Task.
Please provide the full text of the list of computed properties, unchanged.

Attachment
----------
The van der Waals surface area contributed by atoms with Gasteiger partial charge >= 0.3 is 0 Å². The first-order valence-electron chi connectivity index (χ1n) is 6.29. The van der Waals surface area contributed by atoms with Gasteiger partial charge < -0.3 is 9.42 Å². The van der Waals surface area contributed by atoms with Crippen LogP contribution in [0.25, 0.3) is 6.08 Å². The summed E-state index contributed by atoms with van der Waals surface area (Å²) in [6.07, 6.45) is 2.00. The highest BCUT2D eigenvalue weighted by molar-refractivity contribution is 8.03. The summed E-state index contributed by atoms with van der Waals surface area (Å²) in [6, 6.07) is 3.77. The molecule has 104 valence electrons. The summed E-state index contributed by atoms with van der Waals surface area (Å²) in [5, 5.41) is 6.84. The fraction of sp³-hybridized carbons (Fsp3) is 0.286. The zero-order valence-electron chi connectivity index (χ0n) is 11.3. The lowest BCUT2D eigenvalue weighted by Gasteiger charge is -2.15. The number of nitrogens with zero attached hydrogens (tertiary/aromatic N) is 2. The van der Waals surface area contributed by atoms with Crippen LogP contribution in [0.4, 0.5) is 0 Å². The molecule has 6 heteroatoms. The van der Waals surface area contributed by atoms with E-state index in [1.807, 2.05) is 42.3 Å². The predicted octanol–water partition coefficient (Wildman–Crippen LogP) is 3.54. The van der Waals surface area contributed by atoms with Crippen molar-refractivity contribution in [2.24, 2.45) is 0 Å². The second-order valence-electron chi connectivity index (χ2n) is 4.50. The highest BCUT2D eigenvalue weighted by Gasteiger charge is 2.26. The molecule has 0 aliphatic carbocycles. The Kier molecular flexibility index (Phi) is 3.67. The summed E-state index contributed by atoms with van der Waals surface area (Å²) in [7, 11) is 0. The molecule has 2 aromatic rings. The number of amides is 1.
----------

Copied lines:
The van der Waals surface area contributed by atoms with Gasteiger partial charge >= 0.3 is 0 Å². The first-order valence-electron chi connectivity index (χ1n) is 6.29. The van der Waals surface area contributed by atoms with Gasteiger partial charge < -0.3 is 9.42 Å². The van der Waals surface area contributed by atoms with Crippen LogP contribution in [0.25, 0.3) is 6.08 Å². The summed E-state index contributed by atoms with van der Waals surface area (Å²) in [6.07, 6.45) is 2.00. The highest BCUT2D eigenvalue weighted by molar-refractivity contribution is 8.03. The summed E-state index contributed by atoms with van der Waals surface area (Å²) in [6, 6.07) is 3.77. The molecule has 104 valence electrons. The summed E-state index contributed by atoms with van der Waals surface area (Å²) in [5, 5.41) is 6.84. The fraction of sp³-hybridized carbons (Fsp3) is 0.286. The zero-order valence-electron chi connectivity index (χ0n) is 11.3. The lowest BCUT2D eigenvalue weighted by Gasteiger charge is -2.15. The number of nitrogens with zero attached hydrogens (tertiary/aromatic N) is 2. The van der Waals surface area contributed by atoms with Crippen LogP contribution in [0.4, 0.5) is 0 Å². The molecule has 6 heteroatoms. The van der Waals surface area contributed by atoms with E-state index in [1.807, 2.05) is 42.3 Å². The predicted octanol–water partition coefficient (Wildman–Crippen LogP) is 3.54. The van der Waals surface area contributed by atoms with Crippen molar-refractivity contribution in [2.24, 2.45) is 0 Å². The second-order valence-electron chi connectivity index (χ2n) is 4.50. The highest BCUT2D eigenvalue weighted by Gasteiger charge is 2.26. The molecule has 0 aliphatic carbocycles. The Kier molecular flexibility index (Phi) is 3.67. The summed E-state index contributed by atoms with van der Waals surface area (Å²) in [7, 11) is 0. The molecule has 2 aromatic rings. The number of amides is 1.